Posted on November 27, 2007 in Quality by adamNo Comments »

Michael Hunter’s most recent 5 Questions With column with yours truly. See 5 questions with Adam Goucher for the full interview where I get on my soapbox for a bit and provide a bit of a peek into how I view the world.

Posted on November 27, 2007 in Quality by adamNo Comments »

Building software, and by building I mean the actual compilation aspect, is not that complicated. A couple commands and out pops a .class or .exe. When you want to automatically grab it out of version control, build, package, deploy and test it it can get a little hairy.

We’ve recently resurrected one of these systems which has ant at it’s core. It’s certainly not efficient with tonnes of environment assumptions and no safety nets to speak of.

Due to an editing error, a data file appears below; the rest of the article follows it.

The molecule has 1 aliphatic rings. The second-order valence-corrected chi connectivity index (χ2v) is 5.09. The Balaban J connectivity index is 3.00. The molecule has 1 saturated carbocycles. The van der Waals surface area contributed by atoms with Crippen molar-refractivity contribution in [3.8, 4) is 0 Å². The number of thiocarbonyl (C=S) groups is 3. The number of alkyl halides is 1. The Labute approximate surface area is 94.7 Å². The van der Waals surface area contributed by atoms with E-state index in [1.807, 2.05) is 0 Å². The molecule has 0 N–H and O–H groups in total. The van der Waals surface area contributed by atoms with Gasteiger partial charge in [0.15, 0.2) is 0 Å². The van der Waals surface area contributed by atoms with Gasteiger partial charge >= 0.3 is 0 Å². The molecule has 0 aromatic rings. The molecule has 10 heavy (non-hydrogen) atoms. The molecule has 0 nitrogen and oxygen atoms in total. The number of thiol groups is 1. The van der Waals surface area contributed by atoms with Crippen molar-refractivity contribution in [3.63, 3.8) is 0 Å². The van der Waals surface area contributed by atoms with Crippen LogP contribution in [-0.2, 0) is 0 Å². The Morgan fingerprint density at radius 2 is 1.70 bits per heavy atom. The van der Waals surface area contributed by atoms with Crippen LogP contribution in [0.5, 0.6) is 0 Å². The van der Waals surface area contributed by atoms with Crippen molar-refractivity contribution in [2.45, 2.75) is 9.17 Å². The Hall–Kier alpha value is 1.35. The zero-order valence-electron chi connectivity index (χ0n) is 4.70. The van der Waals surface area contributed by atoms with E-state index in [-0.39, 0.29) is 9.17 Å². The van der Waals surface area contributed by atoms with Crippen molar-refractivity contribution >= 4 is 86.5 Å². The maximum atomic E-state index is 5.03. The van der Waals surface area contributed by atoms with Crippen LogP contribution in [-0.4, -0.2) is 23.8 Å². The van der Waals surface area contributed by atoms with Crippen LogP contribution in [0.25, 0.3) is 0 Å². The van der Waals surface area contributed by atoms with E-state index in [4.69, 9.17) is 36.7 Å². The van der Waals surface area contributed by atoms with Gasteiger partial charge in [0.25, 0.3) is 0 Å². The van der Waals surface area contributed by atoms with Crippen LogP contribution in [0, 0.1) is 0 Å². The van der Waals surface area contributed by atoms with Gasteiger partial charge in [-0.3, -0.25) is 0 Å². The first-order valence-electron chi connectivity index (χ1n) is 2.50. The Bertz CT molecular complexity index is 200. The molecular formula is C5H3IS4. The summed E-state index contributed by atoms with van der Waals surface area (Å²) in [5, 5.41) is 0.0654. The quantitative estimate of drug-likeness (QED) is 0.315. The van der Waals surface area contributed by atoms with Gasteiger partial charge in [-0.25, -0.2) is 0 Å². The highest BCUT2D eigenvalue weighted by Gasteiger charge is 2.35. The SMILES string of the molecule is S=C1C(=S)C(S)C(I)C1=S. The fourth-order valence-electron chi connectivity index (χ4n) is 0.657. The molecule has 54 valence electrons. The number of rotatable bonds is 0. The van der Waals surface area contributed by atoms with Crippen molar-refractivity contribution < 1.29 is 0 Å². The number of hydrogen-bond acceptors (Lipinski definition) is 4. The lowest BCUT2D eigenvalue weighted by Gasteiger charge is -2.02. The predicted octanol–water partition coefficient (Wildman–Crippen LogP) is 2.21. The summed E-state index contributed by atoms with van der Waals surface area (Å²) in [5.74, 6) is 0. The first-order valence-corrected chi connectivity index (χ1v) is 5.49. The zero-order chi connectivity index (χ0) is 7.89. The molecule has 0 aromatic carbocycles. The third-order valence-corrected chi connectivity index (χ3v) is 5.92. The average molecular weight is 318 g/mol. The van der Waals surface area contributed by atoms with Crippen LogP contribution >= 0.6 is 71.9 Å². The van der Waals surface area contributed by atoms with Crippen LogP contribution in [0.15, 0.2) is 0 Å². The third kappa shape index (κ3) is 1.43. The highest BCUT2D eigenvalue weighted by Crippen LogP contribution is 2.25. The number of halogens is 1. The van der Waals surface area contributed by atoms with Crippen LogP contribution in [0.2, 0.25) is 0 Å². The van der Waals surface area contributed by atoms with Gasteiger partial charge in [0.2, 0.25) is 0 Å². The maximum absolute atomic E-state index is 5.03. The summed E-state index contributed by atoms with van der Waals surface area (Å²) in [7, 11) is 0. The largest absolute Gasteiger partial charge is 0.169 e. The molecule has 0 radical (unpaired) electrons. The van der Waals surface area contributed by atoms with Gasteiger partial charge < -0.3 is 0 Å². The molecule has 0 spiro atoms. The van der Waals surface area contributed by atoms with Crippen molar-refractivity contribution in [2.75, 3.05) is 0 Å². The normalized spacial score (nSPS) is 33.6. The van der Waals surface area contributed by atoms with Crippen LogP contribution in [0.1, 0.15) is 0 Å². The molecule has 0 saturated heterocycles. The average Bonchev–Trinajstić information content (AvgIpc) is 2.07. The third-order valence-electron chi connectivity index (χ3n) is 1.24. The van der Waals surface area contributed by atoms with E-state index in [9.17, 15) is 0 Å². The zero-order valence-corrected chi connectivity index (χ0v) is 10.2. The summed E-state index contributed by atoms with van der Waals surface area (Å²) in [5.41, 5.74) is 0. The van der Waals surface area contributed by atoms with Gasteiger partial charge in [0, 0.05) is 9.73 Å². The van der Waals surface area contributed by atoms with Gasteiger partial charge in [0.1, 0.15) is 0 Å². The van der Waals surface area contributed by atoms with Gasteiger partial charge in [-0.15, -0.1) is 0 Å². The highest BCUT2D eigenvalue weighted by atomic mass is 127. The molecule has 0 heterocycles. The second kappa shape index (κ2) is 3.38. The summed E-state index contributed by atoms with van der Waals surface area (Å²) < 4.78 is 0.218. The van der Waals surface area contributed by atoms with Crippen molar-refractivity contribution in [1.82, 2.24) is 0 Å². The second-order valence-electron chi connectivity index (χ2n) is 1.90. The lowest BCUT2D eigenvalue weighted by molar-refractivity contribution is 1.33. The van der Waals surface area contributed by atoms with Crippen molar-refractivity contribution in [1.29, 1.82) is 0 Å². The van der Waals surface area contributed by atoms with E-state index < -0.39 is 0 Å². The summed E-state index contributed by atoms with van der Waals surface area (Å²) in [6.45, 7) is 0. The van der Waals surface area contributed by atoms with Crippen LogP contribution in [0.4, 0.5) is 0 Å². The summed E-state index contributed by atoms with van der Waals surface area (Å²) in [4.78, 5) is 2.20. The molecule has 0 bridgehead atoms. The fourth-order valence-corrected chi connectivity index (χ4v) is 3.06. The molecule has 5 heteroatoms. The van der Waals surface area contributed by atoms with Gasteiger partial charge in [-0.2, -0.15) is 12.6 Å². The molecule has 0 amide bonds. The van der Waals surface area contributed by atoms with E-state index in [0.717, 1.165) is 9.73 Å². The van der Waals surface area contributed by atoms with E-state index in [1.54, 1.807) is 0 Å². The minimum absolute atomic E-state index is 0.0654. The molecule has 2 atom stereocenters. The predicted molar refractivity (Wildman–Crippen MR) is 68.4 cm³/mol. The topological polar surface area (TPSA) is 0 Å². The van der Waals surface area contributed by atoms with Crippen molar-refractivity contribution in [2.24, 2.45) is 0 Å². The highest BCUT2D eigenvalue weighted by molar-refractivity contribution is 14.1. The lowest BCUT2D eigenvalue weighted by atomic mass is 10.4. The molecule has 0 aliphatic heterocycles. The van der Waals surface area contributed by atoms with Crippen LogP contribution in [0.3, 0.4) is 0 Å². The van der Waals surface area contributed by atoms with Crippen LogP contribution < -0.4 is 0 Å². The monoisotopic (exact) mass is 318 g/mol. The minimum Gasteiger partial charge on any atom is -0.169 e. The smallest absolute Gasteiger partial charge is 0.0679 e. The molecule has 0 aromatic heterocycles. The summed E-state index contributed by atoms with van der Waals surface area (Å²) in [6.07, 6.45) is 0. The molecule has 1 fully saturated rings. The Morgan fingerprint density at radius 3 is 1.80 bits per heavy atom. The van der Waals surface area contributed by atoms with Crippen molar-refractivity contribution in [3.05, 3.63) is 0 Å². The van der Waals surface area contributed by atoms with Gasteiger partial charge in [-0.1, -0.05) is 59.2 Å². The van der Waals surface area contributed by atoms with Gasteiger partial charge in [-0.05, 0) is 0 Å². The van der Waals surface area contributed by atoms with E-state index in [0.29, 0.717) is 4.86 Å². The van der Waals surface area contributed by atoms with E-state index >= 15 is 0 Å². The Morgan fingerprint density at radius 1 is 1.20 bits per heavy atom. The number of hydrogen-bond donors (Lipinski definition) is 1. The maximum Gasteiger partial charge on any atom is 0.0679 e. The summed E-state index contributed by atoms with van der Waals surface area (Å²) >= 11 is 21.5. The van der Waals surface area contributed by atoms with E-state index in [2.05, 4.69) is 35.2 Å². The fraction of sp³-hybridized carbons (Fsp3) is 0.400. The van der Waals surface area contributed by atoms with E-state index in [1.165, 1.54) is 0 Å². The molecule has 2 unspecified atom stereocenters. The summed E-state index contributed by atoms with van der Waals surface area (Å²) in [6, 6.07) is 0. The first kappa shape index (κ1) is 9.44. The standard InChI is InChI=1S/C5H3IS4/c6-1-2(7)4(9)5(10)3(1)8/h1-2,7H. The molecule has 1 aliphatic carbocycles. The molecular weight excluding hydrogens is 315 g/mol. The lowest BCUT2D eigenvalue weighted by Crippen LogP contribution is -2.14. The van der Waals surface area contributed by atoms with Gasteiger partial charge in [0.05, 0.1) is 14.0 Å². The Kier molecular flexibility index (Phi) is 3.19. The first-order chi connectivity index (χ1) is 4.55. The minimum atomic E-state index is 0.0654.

Here is the first of those safety nets; a little batch script which wraps the ant task that launches the whole shebang and

  • ensures that changes to the environment stay within the confines of the script
  • checks that you have java in your path
  • that the java version is the appropriate one
  • that you have ANT_HOME set
  • sets the classpath appropriately so the listener works

What it doesn’t do is always clean up after itself if something goes wrong, but I hope to catch and handle those inside the actual ant script.

Anyhow, after the cut is the actual script because it is rather large and going to bump things down artificially.

Posted on November 24, 2007 in Quality by adamNo Comments »

I’ve talked about FindBugs a couple times; here and here. What I haven’t talked about is how you remove “bugs” that it finds that are not relevant in your context. So I’ll do that not — from within Maven 2 for extra points.

Tuning FindBugs is done thought a specially formatted xml file (root element FindBugsFilter). This page of the FindBugs explains it in pretty good detail. Of all the methods now, I prefer the following: